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Finding Aid: Autumn 2021

A complete table of contents for the Autumn 2021 issue of Military Images magazine, and information about how to purchase single issues and subscriptions.

Vol. XXXIX, No. 4
(80 pages)

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Cover image
A sixth-plate tintype from the Dan Schwab Collection pictures a U.S. Colored Infantryman.

Table of Contents (p. 1)

Editor’s Desk (p. 2)
In “A Word About Mail Delivery,” the editor shares details about the history of the U.S. Post Office’s periodicals rate.

Mail Call (pp. 3-4)
Feedback includes praise for the gallery of buglers, a memorial to Trevor Boeve, a journey to recognize the grave of a Civil War veteran, and notes on fluted Colt Revolvers and Maynard Carbines.

Military Anthropologist (p. 4)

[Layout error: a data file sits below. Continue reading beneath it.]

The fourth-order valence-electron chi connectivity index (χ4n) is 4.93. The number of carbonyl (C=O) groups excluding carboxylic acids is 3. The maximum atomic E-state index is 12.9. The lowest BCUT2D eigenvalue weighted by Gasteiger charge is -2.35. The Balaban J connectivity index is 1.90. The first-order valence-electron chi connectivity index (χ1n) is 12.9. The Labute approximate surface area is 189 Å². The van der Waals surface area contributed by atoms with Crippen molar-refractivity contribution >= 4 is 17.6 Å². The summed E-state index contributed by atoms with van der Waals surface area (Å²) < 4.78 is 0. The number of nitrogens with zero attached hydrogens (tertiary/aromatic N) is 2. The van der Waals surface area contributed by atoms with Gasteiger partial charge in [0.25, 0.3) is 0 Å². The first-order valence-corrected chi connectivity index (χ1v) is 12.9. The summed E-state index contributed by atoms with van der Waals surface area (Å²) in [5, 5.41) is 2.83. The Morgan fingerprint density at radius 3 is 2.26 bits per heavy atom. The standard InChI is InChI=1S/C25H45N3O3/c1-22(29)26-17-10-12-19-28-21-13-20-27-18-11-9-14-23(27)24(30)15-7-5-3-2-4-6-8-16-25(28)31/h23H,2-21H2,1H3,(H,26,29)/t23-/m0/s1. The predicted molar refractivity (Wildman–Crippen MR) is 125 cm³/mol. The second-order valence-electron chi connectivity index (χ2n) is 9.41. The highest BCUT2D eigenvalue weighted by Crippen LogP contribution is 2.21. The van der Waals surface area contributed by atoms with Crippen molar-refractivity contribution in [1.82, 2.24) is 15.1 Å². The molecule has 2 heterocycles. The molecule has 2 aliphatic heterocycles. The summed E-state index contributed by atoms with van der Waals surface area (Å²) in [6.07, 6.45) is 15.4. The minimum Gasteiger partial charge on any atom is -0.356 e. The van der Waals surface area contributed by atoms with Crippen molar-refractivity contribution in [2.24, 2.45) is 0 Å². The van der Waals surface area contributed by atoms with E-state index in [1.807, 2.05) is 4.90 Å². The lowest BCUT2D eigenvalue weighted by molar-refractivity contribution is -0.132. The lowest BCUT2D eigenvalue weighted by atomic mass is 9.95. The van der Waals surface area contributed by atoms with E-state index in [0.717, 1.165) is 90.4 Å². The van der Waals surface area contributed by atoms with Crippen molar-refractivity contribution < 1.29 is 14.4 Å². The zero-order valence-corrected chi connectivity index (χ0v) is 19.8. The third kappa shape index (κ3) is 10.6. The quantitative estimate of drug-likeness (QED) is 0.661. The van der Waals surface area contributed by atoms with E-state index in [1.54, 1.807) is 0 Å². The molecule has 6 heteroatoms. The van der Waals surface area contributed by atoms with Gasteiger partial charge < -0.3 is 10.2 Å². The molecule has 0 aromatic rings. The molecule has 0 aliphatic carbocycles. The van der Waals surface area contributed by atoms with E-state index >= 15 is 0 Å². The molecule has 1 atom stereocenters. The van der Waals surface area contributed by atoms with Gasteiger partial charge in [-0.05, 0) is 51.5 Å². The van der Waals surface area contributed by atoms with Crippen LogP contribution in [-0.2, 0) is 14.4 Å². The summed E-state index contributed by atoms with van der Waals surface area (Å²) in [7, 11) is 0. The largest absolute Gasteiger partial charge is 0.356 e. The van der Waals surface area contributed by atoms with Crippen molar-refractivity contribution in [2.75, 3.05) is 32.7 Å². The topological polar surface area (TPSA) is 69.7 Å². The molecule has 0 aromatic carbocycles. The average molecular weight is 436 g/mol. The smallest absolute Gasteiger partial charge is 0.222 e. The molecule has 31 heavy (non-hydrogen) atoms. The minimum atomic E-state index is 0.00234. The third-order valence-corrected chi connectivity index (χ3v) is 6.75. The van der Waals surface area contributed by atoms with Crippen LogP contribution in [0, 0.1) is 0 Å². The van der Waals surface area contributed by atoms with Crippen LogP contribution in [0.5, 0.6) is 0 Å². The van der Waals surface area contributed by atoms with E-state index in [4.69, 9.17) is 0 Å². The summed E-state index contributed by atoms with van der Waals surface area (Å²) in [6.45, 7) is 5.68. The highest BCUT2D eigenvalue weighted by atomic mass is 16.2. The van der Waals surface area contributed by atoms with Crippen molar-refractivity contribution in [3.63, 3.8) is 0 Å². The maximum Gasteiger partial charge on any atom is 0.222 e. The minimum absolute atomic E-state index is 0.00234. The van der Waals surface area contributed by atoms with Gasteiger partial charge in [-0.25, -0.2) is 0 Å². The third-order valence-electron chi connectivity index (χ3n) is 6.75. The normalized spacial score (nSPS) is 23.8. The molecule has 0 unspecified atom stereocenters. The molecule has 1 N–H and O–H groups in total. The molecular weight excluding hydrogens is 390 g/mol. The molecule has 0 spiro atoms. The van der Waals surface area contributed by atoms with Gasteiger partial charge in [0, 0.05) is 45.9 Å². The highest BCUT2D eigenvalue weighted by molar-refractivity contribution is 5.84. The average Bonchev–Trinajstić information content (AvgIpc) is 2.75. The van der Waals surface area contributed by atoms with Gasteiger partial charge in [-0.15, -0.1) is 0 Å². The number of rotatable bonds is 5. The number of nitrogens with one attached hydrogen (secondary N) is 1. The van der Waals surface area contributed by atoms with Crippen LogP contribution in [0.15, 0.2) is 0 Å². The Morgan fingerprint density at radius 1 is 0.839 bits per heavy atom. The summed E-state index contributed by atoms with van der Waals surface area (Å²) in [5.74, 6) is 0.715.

A breakdown of Medals of Honor awarded to Union army soldiers, by rank.

Passing in Review (p. 6)
Two books are reviewed: Colonel Mobley: The 7th Maryland Infantry in the Civil War by Justin T. Mayhew (self-published) and Military Prisons of the Civil War: A Comparative Study by David L. Keller (Westholme Publishing).

Photo Sleuth by Kurt Luther (pp. 8-10)
In “Civil War Photo Sleuth Goes Social,” Luther provides information about several new features that focus on collaboration and community.

Antebellum Warriors (p. 12)
A sixth plate daguerreotype features a soldier dressed in a uniform with hints of militia and regular army from the Mexican War to early 1850s era.

Most Hallowed Ground (p. 14)
Pvt. Oliver Gardner of the 3rd Michigan Infantry survived a wound at the Battle of Gettysburg but succumbed to injuries sustained during the Battle of The Wilderness. He is buried in Arlington National Cemetery.

The Honored Few (p. 16)
Maj. John Curtis Gilmore of the 16th New York Infantry put himself in harm’s way during the Battle of Salem Church when he grabbed the colors and rallied the men. His actions resulted in the Medal of Honor.

The Citizenry by Ross J. Kelbaugh (p. 18)